In the grand scheme of things, America is still a very young country—yet its contributions to the world are almost unparalleled in the modern era. Whether through science and technology, arts and entertainment, business and economics, or philosophy and academia, the United States has produced some truly legendary individuals in almost every major area. However, just because certain people happen to be legendary in one aspect of life does not mean that they are so in all of them—on the contrary, many legends’ lives outside of the public eye are chaotic, tragic, mysterious, or just plain weird. From the shocking to the unbelievable and everything in between, here are explosive facts about the secret lives of American legends and what the public might not know about them.
1. What Would Huck Finn Do?
Mark Twain is one of America’s all-time favorite authors and humorists, but his life was not all fun and games. He lost his younger brother in a tragic 1858 steamboat accident—a disaster which Twain claimed to have foreseen in a nightmare a month prior. This mysterious and sad episode sparked the writer’s lifelong interest in paranormal psychology.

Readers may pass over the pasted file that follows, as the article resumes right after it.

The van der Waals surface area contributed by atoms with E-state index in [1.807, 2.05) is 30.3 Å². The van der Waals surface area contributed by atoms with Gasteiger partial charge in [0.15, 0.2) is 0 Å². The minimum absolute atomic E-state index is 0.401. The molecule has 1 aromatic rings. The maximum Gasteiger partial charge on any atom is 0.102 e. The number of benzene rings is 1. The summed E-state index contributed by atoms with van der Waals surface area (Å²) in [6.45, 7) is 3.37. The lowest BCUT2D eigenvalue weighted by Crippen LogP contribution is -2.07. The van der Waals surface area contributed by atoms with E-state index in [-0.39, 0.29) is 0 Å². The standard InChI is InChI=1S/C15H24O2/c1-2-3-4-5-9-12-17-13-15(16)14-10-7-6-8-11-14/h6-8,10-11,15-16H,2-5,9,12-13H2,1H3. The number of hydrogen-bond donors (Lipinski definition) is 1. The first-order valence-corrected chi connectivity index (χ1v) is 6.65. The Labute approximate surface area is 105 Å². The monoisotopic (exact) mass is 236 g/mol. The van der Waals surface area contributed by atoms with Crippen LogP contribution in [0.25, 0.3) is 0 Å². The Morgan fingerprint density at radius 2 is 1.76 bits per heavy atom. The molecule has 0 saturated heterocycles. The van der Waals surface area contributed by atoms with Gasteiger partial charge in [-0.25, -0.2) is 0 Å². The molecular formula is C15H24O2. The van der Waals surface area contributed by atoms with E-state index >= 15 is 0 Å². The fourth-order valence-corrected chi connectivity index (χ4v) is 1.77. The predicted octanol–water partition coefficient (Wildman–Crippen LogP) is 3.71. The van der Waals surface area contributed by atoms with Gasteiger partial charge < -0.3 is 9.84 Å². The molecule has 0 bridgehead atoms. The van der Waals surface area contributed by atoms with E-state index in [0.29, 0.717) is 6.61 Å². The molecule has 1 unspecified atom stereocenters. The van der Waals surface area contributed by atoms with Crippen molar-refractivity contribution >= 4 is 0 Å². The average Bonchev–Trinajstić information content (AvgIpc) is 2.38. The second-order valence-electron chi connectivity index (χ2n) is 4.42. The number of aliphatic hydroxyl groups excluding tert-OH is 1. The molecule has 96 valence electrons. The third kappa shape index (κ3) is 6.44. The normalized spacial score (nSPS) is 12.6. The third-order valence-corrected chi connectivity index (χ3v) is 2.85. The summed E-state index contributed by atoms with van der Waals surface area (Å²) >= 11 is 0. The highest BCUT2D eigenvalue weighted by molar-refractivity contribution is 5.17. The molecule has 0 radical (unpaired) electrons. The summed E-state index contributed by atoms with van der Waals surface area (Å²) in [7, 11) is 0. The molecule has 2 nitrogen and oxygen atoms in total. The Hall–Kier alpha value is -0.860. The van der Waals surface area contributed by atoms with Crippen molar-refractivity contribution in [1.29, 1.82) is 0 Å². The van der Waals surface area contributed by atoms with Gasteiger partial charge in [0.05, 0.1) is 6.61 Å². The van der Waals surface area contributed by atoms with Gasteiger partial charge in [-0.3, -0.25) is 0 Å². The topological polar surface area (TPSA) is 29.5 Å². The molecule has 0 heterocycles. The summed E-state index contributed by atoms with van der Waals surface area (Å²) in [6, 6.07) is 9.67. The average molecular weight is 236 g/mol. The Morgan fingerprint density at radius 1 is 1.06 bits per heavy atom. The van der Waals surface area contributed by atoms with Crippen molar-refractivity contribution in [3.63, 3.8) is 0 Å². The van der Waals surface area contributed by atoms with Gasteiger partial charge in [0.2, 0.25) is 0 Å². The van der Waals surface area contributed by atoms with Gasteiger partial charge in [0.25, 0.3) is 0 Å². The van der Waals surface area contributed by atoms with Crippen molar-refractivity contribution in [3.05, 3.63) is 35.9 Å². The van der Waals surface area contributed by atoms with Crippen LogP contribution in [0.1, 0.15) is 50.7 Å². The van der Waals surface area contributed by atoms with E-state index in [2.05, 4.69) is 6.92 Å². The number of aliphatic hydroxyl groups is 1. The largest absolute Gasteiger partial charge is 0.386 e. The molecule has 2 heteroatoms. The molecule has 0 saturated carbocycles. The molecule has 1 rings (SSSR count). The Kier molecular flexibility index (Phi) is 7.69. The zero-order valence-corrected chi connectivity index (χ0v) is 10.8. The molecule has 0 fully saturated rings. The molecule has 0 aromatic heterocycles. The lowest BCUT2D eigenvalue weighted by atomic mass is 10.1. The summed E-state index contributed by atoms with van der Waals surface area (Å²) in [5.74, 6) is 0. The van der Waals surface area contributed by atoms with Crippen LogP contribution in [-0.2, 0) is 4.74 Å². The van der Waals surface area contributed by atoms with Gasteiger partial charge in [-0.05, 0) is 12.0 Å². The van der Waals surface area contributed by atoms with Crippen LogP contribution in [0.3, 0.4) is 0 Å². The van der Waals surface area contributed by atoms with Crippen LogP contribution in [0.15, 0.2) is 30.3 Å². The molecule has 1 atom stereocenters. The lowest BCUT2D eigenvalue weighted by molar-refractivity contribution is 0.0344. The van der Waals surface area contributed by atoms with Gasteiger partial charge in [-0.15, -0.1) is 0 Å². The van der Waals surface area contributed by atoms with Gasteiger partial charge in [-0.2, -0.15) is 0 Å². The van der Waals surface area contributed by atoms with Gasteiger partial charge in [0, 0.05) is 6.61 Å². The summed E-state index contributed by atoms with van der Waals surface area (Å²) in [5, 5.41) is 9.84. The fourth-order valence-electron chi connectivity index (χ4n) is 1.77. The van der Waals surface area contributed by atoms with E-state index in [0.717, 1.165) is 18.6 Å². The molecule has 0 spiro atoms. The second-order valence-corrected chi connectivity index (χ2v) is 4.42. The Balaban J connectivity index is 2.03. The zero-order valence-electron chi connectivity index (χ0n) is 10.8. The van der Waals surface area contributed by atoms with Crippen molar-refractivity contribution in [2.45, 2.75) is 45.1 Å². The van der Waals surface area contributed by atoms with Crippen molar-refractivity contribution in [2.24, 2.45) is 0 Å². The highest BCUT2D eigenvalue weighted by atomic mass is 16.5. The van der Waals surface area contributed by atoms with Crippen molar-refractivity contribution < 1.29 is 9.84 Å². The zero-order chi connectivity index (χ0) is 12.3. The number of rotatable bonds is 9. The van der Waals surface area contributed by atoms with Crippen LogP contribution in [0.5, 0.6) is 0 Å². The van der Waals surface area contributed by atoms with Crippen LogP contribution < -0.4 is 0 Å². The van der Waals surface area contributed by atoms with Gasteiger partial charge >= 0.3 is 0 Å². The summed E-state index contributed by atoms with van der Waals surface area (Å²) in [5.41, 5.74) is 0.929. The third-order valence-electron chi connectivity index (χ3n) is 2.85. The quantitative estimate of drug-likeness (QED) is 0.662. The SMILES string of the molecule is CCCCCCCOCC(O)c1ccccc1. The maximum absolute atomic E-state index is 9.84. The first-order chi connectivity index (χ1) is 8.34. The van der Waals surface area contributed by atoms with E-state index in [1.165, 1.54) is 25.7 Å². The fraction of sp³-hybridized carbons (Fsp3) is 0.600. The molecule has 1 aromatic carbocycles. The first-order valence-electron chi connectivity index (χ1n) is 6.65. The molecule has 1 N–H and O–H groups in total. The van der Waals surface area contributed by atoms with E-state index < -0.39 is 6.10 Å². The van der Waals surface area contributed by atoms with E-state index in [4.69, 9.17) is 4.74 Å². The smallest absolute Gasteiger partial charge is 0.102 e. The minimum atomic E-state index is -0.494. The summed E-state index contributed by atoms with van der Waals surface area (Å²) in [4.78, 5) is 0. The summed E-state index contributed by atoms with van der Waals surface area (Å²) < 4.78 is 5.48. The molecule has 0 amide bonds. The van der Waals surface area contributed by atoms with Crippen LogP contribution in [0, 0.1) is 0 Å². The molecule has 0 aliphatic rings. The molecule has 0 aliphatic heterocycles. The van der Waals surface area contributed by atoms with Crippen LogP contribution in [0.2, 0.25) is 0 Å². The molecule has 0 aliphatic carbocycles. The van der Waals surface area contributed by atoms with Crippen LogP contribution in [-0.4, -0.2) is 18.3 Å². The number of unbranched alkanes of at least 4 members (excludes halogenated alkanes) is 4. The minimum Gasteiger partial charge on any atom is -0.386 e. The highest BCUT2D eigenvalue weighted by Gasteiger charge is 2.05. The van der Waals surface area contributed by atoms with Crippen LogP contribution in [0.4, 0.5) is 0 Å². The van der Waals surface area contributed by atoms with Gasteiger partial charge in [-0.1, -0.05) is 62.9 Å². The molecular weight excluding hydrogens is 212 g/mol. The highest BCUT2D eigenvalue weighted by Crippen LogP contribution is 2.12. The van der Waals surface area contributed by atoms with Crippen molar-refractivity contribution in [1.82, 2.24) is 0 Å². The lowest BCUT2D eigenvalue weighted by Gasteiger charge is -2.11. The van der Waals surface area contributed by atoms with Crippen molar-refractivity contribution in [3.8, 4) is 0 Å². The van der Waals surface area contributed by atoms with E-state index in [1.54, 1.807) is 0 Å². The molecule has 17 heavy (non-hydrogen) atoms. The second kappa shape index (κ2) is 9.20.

2. By Design
Although he is likely the most successful architect in American history, Frank Lloyd Wright largely failed to reap the rewards of his success during his lifetime. Thanks to his tendency to spend all his earnings on expensive clothing and cars, Wright spent much of his adult life penniless and on the verge of bankruptcy.
3. School Didn’t Get in the Way of Their Education
Orville and Wilbur Wright, AKA the Wright Brothers, invented the first airplane yet both failed to complete high school. After Wilbur was injured playing hockey, he dropped out of school. Soon after, his brother followed suit.
4. Tooth, Justice, and the American Way
Although myths and legends would make it seem like George Washington had superhuman physical strength, America’s first president had a lifelong struggle with poor dental health and had to wear dentures of one kind or another for this entire adult life.
5. Unlike Father, Unlike Son
Founding Father Benjamin Franklin is a figure of unparalleled fame in American history, but even with all he contributed to society, scandal plagued his life. The revolutionary philosopher and inventor fathered a child out of wedlock. He never let the public find out who the mother was, and he was very secretive about how young William came to be.